Newark, 27 June
On a recent morning, Cheryl Drakeford, a third-grade teacher at First Avenue Elementary School in Newark, projected a challenging math question on her classroom’s whiteboard: “What fraction of the letters in the word MATHEMATICIAN are consonants?”
Drakeford knew that “consonant” might be an unfamiliar word to some students. So she suggested they ask Khanmigo, a new tutoring bot that uses artificial intelligence (AI), for help.
She paused for a minute while about 15 schoolchildren dutifully typed the same question — “What are consonants?” — into their math software. Then she asked the third-graders to share the tutoring bot’s answer.
“Consonants are the letters in the alphabet that are not vowels,” one student read aloud. “The vowels are A, E, I, O and U. Consonants are all the other letters.”
Tech industry hype and doomsday prophesies around AI-enhanced chatbots like ChatGPT sent many schools scrambling this year to block or limit the use of the tools in classrooms.
Newark Public Schools is taking a different approach. It is one of the first school systems in the US to pilot test Khanmigo, an automated teaching aid developed by Khan Academy, an education nonprofit whose online lessons are used by hundreds of districts.
Newark has essentially volunteered to be a guinea pig for public schools across the country that are trying to distinguish the practical use of new AI-assisted tutoring bots from their marketing promises.
Proponents contend that classroom chatbots could democratise the idea of tutoring by automatically customising responses to students, allowing them to work on lessons at their own pace. Critics warn that the bots, which are trained on vast databases of texts, can fabricate plausible-sounding misinformation — making them a risky bet for schools.
Officials in Newark, the largest district in New Jersey, said they were cautiously testing the tutoring bot in three schools. Their findings could influence districts across the US that are vetting AI tools this summer for the upcoming school year.
“It’s important to introduce our students to it, because it’s not going away,” Timothy Nellegar, the director of educational technology at Newark Public Schools, said of AI-assisted technology. “But we need to figure out how it works, the risks, the good and the bad.”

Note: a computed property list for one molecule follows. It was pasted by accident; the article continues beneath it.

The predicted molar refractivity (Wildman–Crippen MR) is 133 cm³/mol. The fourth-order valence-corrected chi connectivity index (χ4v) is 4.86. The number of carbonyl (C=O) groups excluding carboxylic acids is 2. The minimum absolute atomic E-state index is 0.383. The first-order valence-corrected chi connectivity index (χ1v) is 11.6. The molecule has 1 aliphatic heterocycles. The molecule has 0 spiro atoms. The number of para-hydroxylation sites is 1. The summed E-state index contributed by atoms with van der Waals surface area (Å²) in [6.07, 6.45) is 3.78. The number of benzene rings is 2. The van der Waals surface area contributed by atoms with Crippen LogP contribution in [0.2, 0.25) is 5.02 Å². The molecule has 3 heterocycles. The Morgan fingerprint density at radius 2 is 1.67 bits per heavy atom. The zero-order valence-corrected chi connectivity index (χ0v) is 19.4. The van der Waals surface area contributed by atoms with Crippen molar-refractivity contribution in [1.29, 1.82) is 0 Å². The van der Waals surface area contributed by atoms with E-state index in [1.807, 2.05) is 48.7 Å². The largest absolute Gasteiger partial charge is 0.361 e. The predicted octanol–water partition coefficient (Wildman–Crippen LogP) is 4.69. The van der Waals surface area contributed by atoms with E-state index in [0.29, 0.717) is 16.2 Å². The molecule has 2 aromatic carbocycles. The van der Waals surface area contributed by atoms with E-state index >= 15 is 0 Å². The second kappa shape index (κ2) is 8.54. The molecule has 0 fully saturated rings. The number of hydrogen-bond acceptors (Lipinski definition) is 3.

Khan Academy is among a handful of online learning companies that have created new tutoring bots based on language models developed by OpenAI, the research lab behind ChatGPT. Khan Academy, whose high-level tech donors include Google, the Bill and Melinda Gates Foundation, and the Elon Musk Foundation, received access to the AI models last year.
Designed specifically for schools, the tutoring bot often takes students through the sequential steps needed to solve a problem.
When Khan Academy began looking for districts to pilot test its experimental tutorbot this spring, Newark volunteered. A number of local elementary schools were already using the education organisation’s online math lessons as a way to track students’ mastery of concepts like grouping numbers. And the AI tool would be free for those schools during the initial pilot-testing phase.
District officials said they wanted to see if Khanmigo could enhance student engagement and math learning. Schools like First Avenue, attended by many children from lower-income families, were also eager to give their students an early opportunity to try a new A.I.-assisted teaching aid.
Districts like Newark that use Khan Academy’s online lessons, analytics and other school services — which do not include Khanmigo — pay an annual fee of $10 per student. Participating districts that want to pilot test Khanmigo for the upcoming school year will pay an additional fee of $60 per student, the nonprofit said, noting that computing costs for the A.I. models were “significant.”
Newark students began using Khan’s automated teaching aid in May. The reviews have so far been mixed.
One recent morning, sixth graders at First Avenue Elementary were working on a statistics assignment that involved developing their own consumer surveys. Their teacher, Tito Rodriguez, suggested the students start by asking Khanmigo two background questions: What is a survey? What makes a question statistical?
Mr. Rodriguez described the bot as a useful “co-teacher” that allowed him to devote extra time to children who needed guidance while enabling more self-driven students to plow ahead.
“Now they don’t have to wait for Mr. Rodriguez,” he said. “They can ask Khanmigo.”
Down the hall in Ms. Drakeford’s math class, the bot’s responses to students sometimes seemed less like suggestions and more like direct answers.
When students asked Khanmigo the fraction question posted on the classroom’s white board, the bot answered that the word “mathematician” contained 13 letters and that seven of those letters were consonants. That meant the fraction of consonants was seven out of 13, the bot wrote, or 7/13.